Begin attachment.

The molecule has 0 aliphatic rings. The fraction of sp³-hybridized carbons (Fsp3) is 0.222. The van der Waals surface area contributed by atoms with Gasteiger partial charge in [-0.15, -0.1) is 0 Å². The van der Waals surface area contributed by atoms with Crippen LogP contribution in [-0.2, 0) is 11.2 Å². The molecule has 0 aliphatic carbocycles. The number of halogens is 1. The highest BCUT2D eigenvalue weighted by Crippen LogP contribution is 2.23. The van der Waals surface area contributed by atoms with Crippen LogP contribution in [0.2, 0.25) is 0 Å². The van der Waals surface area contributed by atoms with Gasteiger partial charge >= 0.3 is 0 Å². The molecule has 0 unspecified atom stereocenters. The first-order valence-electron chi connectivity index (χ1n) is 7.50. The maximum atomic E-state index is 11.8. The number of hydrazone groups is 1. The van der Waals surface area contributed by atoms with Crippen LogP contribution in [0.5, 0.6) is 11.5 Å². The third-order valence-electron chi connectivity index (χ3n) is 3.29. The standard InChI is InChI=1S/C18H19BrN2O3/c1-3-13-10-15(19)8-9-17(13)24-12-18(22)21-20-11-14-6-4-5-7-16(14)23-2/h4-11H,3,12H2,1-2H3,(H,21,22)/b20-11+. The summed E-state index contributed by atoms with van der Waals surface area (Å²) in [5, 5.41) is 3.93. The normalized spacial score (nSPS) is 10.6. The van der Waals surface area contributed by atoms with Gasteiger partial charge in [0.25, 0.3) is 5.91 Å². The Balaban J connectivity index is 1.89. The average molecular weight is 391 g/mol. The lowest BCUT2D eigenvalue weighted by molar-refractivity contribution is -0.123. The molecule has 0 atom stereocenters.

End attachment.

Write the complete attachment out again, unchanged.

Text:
The molecule has 0 aliphatic rings. The fraction of sp³-hybridized carbons (Fsp3) is 0.222. The van der Waals surface area contributed by atoms with Gasteiger partial charge in [-0.15, -0.1) is 0 Å². The van der Waals surface area contributed by atoms with Crippen LogP contribution in [-0.2, 0) is 11.2 Å². The molecule has 0 aliphatic carbocycles. The number of halogens is 1. The highest BCUT2D eigenvalue weighted by Crippen LogP contribution is 2.23. The van der Waals surface area contributed by atoms with Crippen LogP contribution in [0.2, 0.25) is 0 Å². The van der Waals surface area contributed by atoms with Gasteiger partial charge >= 0.3 is 0 Å². The molecule has 0 unspecified atom stereocenters. The first-order valence-electron chi connectivity index (χ1n) is 7.50. The maximum atomic E-state index is 11.8. The number of hydrazone groups is 1. The van der Waals surface area contributed by atoms with Crippen LogP contribution in [0.5, 0.6) is 11.5 Å². The third-order valence-electron chi connectivity index (χ3n) is 3.29. The standard InChI is InChI=1S/C18H19BrN2O3/c1-3-13-10-15(19)8-9-17(13)24-12-18(22)21-20-11-14-6-4-5-7-16(14)23-2/h4-11H,3,12H2,1-2H3,(H,21,22)/b20-11+. The summed E-state index contributed by atoms with van der Waals surface area (Å²) in [5, 5.41) is 3.93. The normalized spacial score (nSPS) is 10.6. The van der Waals surface area contributed by atoms with Gasteiger partial charge in [0.25, 0.3) is 5.91 Å². The Balaban J connectivity index is 1.89. The average molecular weight is 391 g/mol. The lowest BCUT2D eigenvalue weighted by molar-refractivity contribution is -0.123. The molecule has 0 atom stereocenters.